As you see me

IMG_0312Posted in response to the Daily Post weekly discovery challenge – this week’s theme ‘Portrait’.

Ok, I’ll fess up… I didn’t take the portrait, but I did take the picture of the portrait, if you see what I mean!

When my daughter told me that she’d received an old polaroid camera for her birthday, I was quite jealous. Enchanted by the idea of ‘instant pictures’ I remember badly wanting one when I was younger. Of course, that was way, way, before the digital camera age and now photographs are ten a penny and disposable so  I was surprised at how excited she was.

The film thingy’s are very expensive, and she was still getting used to the camera, and she warned me that the results were not so much ‘sharp’ as ‘interesting’ but in fact I love this shot.

I love the fact that, although you get the gist that its me, my features are blurred, and that she’s captured my expression of thoughtful bemusement at the world exactly how I would like it to be captured.  To put it bluntly – how I want other’s to see me.

The thought has been growing in my mind ever since it was taken.

I’ve always had problems trying to find a ‘suitable’ profile picture which encapsulates my overall demeanor without showing me baring my wonky teeth in an insane grin, or wrinkling up my eyes, or losing my real chin amongst the others.  Problem is, in my head I am still youthful, slim, and lovely so it’s always a bit of a shock to see the reality captured in a snap.

I have the same problem at the yoga studio, the one where there is mirrors.

‘oh blimey, who is that baggy old biddy who looks like a squishy sack of potatoes?’

‘oh poop, it’s me.’

I guess a lot of people of my age feel the same, and really, I’m fit and healthy so I shouldn’t worry about what I look like, right?

It sounds like a cliché, but speaking to my friends I gather I’m not alone in still feeling young on the inside whilst my body tells the bitter truth in photographs. It’s depressing.

So from now on I’m steering clear of the lens and you’ll just have to take my word for it that I’m a happy soul who moves my sylph like body with the grace of an angel and whose face is as blemish, and wrinkle free as an Egyptian sheet in a five star hotel. 😉

 

 

 

The Fast Life

Writing 101, day 10. ‘Let the scene write itself’.

40 mph 2When I was forty we moved ‘up North’.  The year flashed by in a flurry of finding homes and schools, and settling in and seeking friends. A comfortable and smooth suburban road, my fortieth year was fleeting. But on reflection… Forty was slow.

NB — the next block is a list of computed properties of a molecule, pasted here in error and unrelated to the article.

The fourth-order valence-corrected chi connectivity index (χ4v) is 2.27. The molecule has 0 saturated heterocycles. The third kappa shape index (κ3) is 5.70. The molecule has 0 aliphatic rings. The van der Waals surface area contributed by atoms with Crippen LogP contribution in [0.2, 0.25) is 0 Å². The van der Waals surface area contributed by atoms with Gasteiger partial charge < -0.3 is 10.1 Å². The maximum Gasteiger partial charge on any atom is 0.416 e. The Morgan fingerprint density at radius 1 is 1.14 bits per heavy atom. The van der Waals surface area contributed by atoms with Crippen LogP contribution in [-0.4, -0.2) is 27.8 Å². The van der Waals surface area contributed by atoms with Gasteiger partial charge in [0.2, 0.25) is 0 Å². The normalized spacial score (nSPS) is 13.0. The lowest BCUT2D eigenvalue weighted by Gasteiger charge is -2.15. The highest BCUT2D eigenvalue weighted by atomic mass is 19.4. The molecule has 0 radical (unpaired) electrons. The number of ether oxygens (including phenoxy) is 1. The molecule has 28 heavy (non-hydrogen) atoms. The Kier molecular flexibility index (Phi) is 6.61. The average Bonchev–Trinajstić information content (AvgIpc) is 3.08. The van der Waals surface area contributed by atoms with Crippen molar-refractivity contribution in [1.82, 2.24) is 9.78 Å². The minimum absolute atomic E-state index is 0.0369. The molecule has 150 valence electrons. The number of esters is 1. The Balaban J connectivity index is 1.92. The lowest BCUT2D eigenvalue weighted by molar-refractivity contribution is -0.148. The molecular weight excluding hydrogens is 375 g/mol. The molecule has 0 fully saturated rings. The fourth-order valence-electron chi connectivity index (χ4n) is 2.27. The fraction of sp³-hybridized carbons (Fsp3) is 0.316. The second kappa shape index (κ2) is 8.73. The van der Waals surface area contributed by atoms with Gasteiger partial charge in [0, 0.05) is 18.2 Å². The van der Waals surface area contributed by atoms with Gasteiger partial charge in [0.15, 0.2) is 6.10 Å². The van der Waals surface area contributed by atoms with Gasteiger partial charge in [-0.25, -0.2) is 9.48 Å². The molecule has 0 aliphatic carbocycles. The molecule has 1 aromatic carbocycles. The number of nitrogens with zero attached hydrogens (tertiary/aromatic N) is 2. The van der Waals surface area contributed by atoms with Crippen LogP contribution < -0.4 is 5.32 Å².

In my fiftieth year I celebrated a half century of living.  Working full time, the decade hurtled along. Motherly fussing over A level angst, and woefully watching my girls turn to women overnight. And then they left.  My nest was empty. I studied and worried and filled that gaping gap with grief. My fiftieth decade passed so quickly on that bumpy B road.  But on reflection…. Fifty too was slow.

Now, it’s over sixty years since my birth. I grasp life, clinging to my youth with white knuckle fear of declining body and mind. Years roll by as fast as miles on a motorway.  Long stretches of similarity so often give way to curves and corners in my world. I expect the unexpected – a sudden ‘slow down’ or ‘obstruction in the road’. I’m flying along in the fast lane.

But what of seventy? Dare I look beyond? Do I inevitably set out, slow moving, on curling country lanes? A pedestrian? Or perhaps fork out for a Ferrari, put the pedal to the metal, and speed away?

Doll

Writing 101 day 4 – Using a picture for inspirationphoto-1430747562296-5556d17a15a5 (2)

We used to rock and roll
Her dyed black, tied back hair swinging
as we jived through young life
Swerving around corners
eating up the straights
on silver machines
that throbbed and roared
as we sat carelessly astride

Together we played at grown-ups
We nestled and snuggled
our restless souls settled
our bikes rusted in the backyard
where herbs and flowers grew
encouraged by her tender hands

Then her belly swelled
I watched her move to the
dance of motherhood
her face, lit by a thousand smiles
glowed in soft focus
while babies suckled
then grew strong beside her

Bereft she cried in my arms
as we watched them go
Reflections of our younger selves
Caught in the moment
I saw her face, it’s soft valleys
and newly formed crevasses
denoting worry and wisdom

Those last few months when
floury fingers baked biscuits
and dusted memories on the mantel
When her tied back hair was grey
and her frowns replaced the smiles
adventures curtailed
she waited

And the call came

As I sit in this echoey place
Where the candles flicker
And memories are shadows
Where I carried her like a doll
Boxed
With her silver hair loose and free
I remember
We used to rock and roll

Little irritations

I’ve been writing a list of things I hate, which indicates what kind of mood I’m in today!   Now hate is a strong ‘ol word.  I truly hate injustice and poverty.  I truly hate smoking too (just don’t get me started..) so this is really a list of things that just plain irritate me.  Things that should be banned immediately as far as I’m concerned.  I’m sure you all have lists too, though probably not the same.  I wonder if there are things that are universally cringe worthy.

In no particular order, these are ten things that I really, no really, don’t like at all…..

  1. Public consumption of pies – Look, just sit in a corner and stuff your face if you really have to, don’t walk along the street talking and spitting crumbs everywhere.
  2.  Impersonators – Sorry, I know I’m probably in the minority here, but it seems to me that making other people sound stupid is not clever nor funny.
  3.  Spiders – Fine when they’re in their own domain, but just stop coming into my house would you.
  4. Spray tans/false eyelashes/too much make up/drawn on caterpillar eyebrows – Usually young women and girls. You don’t need all that.  Be beautiful in your own skin you nincompoops.